FIGS. 1a and 1 b show vertically oriented CMP apparatus 100 in side and front views, respectively. As shown in FIGS. 1a and 1 b, CMP apparatus 100 includes a continuous polishing belt 101 configured to polish one or more vertically held semiconductor wafers, such as wafer 107. Wafer 107 is held vertically by a polishing head 105, which presses wafer 107 against a polishing pad 201, shown in FIG. 2, attached to a vertically mounted polishing belt 101. Polishing belt 101 is kept in continuous motion by rotating pulleys 102 and 103. A support assembly 106 provides a backward pressure to hold wafer 107 against polishing belt 101. Polishing head 105 rotates in a predetermined direction indicated by reference numeral 109 and is optionally moved back and forth across the polishing pad surface in straight lines indicated by reference numerals 107 a and 107 b.
As shown in FIG. 2, multiple polishing pads 201 are attached to polishing belt 101. The direction of travel of polishing belt 101, which is typically constructed of stainless steel, is indicated by reference numeral 110 in FIGS. 1a, 1 b, and 2. The long sides 205 of polishing pads 201 are parallel to the direction of travel 110. A slurry dispenser 104 is positioned a short distance upstream from polishing head 105, relative to direction 110 . Slurry dispenser 104 sprays a controlled stream of slurry onto polishing pads 201.
The present invention provides grooving patterns for the polishing pads, 201 that ensures slurry transport on the pads from the point at which the slurry is applied by slurry dispenser 104 to the point at which wafer 107 contacts the pad. As shown in FIG. 3a, in one embodiment, multiple substantially parallel grooves 310 extend horizontally across the top surface of pad 301, perpendicular to the direction of travel 110 of the belt. Another embodiment, pad 321, with groove pattern 320 is illustrated in FIG. 3b. In this case, the grooves 320 extend diagonally across the pad, that is grooves 320 make an angle 305 with respect to the pad side 205, that is less than 90 degrees and preferably between 30 and 60 degrees. Note that when the polishing pad 201 is attached to polishing belt 101, the pad side 205 is parallel to the direction of travel 110. Thus, the angle between the grooves 320 and the direction of travel 110 is also defined by angle 305. Alternatively, grooves 320 extend diagonally across the pad in the opposite direction. That is the angle 305 of grooves 320 with respect to pad side 205 is between 90 and 180 degrees and preferably between 120 and 150 degrees.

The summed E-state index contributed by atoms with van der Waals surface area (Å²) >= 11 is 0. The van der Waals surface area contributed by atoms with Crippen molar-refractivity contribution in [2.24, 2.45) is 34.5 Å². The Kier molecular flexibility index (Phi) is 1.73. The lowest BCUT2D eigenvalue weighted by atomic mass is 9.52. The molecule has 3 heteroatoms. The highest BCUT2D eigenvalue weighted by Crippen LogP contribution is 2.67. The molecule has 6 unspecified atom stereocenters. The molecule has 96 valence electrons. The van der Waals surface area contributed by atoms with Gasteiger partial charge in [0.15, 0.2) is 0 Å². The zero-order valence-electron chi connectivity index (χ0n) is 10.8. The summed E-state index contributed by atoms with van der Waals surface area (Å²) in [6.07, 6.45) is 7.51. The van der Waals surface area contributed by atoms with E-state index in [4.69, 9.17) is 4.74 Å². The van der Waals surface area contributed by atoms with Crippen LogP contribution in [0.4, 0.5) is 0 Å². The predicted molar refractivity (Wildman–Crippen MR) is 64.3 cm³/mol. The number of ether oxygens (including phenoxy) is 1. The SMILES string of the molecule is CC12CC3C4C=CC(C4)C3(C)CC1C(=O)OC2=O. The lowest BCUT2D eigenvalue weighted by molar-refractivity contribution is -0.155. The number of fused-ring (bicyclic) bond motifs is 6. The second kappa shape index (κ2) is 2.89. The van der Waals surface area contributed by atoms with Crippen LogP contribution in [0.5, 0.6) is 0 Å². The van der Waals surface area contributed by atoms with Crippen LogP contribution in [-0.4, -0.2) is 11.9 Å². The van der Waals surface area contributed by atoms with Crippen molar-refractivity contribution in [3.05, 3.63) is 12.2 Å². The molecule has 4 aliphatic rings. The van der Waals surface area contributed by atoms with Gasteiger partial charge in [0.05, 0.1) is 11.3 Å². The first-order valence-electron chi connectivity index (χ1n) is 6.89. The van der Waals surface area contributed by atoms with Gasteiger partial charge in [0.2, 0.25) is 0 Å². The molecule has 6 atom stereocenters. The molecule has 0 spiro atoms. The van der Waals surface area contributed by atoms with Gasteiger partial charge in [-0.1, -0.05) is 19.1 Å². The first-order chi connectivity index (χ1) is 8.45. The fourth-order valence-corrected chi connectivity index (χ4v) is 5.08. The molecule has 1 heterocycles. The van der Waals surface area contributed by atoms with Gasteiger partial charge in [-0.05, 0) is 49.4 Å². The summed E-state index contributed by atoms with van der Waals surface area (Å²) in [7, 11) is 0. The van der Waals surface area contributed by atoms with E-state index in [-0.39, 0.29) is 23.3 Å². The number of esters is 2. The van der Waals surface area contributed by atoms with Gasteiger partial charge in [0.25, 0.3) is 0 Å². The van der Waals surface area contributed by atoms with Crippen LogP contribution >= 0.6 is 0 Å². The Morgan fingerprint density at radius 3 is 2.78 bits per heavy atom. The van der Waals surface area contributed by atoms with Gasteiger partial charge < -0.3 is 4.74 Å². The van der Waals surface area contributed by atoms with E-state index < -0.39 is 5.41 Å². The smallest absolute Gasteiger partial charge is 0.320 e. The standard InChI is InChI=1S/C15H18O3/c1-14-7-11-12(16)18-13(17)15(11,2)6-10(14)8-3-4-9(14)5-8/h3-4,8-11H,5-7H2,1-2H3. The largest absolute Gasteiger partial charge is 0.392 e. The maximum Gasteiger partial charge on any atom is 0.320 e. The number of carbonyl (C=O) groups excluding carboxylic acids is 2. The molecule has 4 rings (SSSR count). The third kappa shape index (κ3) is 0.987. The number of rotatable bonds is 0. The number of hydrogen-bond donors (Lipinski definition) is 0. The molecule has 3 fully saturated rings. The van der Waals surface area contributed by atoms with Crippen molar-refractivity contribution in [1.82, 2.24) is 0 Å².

FIG. 3c shows another embodiment, pad 331, in which diagonal grooves 330 extend across polishing pad 201 in both directions resulting in a cross-hatched or diamond pattern. Angle 335 between the grooves extending from the upper left to lower right and those extending from the upper right to lower left, in FIG. 3c, is between 10 and 170 degrees, and preferably between 60 and 120 degrees. Alternatively, groove patterns 310 and 330 may be combined to produce groove pattern 340, on pad 341, illustrated in FIG. 3d.
The grooves in groove patterns 310, 320, 330, and 340 are typically substantially rectangular in cross section and between 0.01 and 0.1 inches in depth and between 0.01 and 0.2 inches in width. Alternatively, the grooves have a v-shaped cross section, coming to a sharp point at the bottom of the groove, or a u-shaped cross section with a rounded bottom. Typical spacing between grooves is from 0.1 to 5 inches.
Although straight line grooves are depicted in FIG. 3, the grooves alternatively, can take any continuous, generally linearly form. For example, the grooves can be zig-zag or saw-tooth lines, as shown in FIG. 4a, or wavy or sinusoidal lines, as illustrated in FIG. 4b. The generally linear groove forms of the present invention are characterized by having an extent in one direction, denoted by 406 and 426 in FIGS. 4a and 4 b, respectively, that is much greater than their extent in a second perpendicular direction, denoted by 405 and 425. The zig-zag or wavy grooves can be oriented such that the long direction extends across the polishing pads horizontally or diagonally, as illustrated for linear grooves in FIG. 3. Alternatively, as shown in FIGS. 4a and 4 b, zig-zag or wavy grooves are oriented vertically, with the long direction parallel to the pad side 205.